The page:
107 – April 17
“The best way to reduce your bills is to put them on microfilm.”—Anonymous
Sophie, a talented writer, was between jobs. She was thinking creatively about what to do next—should she look for employment or start her own business? She was doing research considering her options, when she realized her current funds weren’t going to cover her budget for the month. Anxiously, she thought about how she could create some additional income.
Years before, in wealthier times, Sophie had loaned a large sum of money to a friend, who was paying it back on an installment plan. For the past three years, this person had been making payments of $500 per month. In a flash, Sophie saw that this could be a source of additional revenue. She started to visualize the friend writing a check for $2,000 instead of $500. Every day for the next two weeks, Sophie said her affirmations, believed in her abundance, and visualized her friend writing a check to her for $2,000.
The check arrived. Sophie looked at the envelope, and held her breath as she tore it open. And there in her hands was a check for exactly $2,000.
(I told her to visualize $5,000 next month.)
And how much money do you want? Are you willing to believe it and affirm it daily? It’s been said that faith can move mountains. It can move money, too.
“I now receive large sums of money just for being me!” (Contributed by Christiane Schull)
Friday, April 15, 2011 was Black Friday for poker players in the United States, as the Department of Justice moved to shut down online poker sites Pokerstars, Full Tilt, Ultimate Bet and Absolute Poker to US players, and arrest the owners on charges of bank fraud, money-laundering, and illegal gambling offences.
I. Nelson Rose, professor of law at Whittier Law School (www.gamblingandthelaw.com) writes “The Unlawful Internet Gambling Enforcement Act of 2006 was rammed through Congress by the Republican leadership in the final minutes before the election period recess. According to Sen. Frank R. Lautenberg (D- NJ), no one on the Senate-House Conference Committee had even seen the final language of the bill. The Act is title VIII of a completely unrelated bill, the Safe Port Act, HR 4954, dealing with port security, which was deemed critical to the national security and due to pass.”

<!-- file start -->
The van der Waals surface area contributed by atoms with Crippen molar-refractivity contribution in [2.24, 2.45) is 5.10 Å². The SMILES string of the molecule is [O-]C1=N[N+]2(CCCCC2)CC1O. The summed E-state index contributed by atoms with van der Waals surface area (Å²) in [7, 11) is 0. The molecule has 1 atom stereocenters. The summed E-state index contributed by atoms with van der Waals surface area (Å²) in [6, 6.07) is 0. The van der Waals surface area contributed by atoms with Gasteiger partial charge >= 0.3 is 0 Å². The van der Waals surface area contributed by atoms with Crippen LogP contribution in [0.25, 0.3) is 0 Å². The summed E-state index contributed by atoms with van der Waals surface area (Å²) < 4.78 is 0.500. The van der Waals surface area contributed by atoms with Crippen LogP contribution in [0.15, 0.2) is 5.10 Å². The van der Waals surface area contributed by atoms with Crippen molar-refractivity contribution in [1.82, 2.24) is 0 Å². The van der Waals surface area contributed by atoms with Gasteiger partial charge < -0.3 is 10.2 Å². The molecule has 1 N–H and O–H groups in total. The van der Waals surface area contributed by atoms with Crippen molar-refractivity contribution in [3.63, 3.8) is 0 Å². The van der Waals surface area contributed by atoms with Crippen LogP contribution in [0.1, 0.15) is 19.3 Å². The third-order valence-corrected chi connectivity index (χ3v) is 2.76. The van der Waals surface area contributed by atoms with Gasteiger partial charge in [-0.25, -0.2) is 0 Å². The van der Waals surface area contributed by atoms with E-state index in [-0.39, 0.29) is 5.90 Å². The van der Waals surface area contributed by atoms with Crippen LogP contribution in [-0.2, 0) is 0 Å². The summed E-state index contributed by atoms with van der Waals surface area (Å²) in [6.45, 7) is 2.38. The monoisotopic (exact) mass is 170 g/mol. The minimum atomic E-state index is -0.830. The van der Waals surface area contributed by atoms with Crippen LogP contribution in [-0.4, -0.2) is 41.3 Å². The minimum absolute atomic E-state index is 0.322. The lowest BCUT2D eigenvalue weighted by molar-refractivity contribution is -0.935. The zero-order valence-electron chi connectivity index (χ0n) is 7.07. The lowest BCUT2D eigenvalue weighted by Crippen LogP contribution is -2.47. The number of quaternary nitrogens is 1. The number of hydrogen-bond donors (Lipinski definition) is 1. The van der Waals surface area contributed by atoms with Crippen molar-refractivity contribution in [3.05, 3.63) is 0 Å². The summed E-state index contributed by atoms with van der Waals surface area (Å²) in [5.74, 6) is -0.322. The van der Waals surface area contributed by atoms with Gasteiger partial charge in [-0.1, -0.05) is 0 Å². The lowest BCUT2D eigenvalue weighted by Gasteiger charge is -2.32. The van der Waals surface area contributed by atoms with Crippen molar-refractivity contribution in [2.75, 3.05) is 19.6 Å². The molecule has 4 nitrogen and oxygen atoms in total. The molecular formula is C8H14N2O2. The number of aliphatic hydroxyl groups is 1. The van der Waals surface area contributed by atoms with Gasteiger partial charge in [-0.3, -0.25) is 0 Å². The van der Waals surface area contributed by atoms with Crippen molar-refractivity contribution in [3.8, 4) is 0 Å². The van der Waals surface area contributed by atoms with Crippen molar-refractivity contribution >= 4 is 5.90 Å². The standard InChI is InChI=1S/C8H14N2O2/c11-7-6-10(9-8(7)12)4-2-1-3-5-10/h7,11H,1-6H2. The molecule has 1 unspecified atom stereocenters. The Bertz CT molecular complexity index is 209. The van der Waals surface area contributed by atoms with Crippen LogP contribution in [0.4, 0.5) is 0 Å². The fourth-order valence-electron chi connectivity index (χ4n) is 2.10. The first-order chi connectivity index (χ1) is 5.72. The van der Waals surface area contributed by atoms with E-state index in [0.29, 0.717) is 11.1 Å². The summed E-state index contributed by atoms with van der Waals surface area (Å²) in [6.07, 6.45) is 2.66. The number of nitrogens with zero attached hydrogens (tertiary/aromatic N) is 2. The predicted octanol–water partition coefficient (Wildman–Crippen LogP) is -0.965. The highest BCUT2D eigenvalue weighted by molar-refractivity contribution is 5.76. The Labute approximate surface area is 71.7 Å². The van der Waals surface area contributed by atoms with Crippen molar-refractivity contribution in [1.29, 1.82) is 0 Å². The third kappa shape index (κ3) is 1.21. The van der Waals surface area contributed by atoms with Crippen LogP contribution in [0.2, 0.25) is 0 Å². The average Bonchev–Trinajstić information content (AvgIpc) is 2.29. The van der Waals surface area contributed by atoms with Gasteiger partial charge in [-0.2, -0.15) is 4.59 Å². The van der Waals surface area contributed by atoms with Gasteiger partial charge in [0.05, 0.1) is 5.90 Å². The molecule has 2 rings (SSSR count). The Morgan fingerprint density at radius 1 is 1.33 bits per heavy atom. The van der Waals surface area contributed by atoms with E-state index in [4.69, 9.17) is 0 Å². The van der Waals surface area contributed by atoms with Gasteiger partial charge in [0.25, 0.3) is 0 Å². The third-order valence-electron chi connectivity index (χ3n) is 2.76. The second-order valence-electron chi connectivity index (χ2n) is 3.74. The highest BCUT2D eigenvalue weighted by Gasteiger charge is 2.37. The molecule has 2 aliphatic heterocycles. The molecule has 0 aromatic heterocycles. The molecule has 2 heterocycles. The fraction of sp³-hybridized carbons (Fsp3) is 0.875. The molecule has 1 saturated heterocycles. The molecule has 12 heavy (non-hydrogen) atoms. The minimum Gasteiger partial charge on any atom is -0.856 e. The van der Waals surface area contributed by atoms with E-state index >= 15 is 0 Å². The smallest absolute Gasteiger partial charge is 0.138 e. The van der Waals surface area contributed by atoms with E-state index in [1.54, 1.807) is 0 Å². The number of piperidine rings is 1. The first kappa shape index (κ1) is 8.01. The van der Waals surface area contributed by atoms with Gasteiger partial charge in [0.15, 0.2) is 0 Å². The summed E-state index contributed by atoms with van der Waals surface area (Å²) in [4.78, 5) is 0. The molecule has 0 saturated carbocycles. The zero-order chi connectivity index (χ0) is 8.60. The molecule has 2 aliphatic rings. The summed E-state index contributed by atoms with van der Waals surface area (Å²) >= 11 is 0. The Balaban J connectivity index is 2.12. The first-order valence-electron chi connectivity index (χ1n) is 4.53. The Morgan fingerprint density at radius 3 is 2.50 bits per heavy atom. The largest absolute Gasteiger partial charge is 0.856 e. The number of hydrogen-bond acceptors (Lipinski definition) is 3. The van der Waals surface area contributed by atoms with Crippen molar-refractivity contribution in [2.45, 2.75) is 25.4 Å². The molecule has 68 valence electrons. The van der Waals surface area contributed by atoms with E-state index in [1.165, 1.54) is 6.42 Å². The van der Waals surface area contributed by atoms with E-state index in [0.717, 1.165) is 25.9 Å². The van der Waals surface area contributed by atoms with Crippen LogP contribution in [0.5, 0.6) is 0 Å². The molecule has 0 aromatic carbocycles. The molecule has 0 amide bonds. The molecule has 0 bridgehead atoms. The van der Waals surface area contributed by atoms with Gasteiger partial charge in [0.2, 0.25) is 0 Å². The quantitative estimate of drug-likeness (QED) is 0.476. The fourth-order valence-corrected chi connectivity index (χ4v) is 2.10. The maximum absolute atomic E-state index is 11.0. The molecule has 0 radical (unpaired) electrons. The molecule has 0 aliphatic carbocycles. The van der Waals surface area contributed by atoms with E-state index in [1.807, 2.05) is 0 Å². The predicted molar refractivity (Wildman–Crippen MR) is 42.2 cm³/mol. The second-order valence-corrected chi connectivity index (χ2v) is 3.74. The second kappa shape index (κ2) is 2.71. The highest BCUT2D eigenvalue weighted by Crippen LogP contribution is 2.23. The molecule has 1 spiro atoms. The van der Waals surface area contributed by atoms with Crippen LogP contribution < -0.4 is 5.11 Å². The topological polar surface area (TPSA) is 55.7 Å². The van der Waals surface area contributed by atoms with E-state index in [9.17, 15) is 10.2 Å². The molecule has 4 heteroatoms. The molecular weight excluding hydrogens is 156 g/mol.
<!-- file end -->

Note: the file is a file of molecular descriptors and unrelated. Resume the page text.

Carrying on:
Whether or not you believe poker is a game of skill, or approve of gambling in any of its forms, the fact that a small group of our elected representatives can attach a rider to a bill about national security that is totally unrelated to it, that most of our elected officials hadn’t even read, that being signed into law affects the livelihood and freedom to engage in online activities of all Americans, makes me very angry.
The law essentially made it illegal for banks to process fund transfers by credit card, check or money order sent from US citizens to any online gambling entity. It did not make it illegal for US citizens to play online – it just made it really difficult to transfer money in and out. As the sites figured out creative ways to enable players to send and withdraw funds, they ran afoul of this law, based on archaic laws on our books about wire fraud and gambling.
Something is very wrong with our system of government when a law can be passed in this manner, and sprung on an unsuspecting public. Although I don’t play poker online myself, many of my poker-playing friends do, and these most popular poker sites immediately closed their sites to US players, leaving them with no recourse and without access to their deposited funds. It spread shockwaves through the poker community, many of whom are professional or semi-professional players who make their living from this activity.
The United States has budget problems. There are billions of dollars generated by internet gambling. I am sure there is a lot of backroom jockeying going on, as our politicians figure out how to regulate and tax this activity. I am in favor of online gambling being regulated and taxed, as is every other business. Let’s get those tax dollars into our coffers. But passing a law in the dark, disabling US citizens’ ability to partake in activities of their choice, and using that to crack down on business owners as a way of enforcing taxation, is just an ugly way of making that happen.
When this happened I predicted: “It will be interesting to see how this all plays out. Brick-and-mortar casinos will be full. Televised poker will disappear, as the online gambling sites are the major source of advertising dollars for these programs. And a lot of US online poker players will be moving to foreign countries, where they will be free to play as they wish. Isn’t that ironic?”
I was right. Seen any poker on TV lately? The only show we regularly see anymore is the main event of the World Series of Poker in the summer. But they used to televise many events – now they only do one.
I was wrong on one count: brick-and-mortar casinos are not full. The market started disappearing because when the poker TV show disappeared, so did all TV advertising for any kind of poker anywhere. So card rooms lost a lot of business – even before the pandemic. Wonder what will happen next?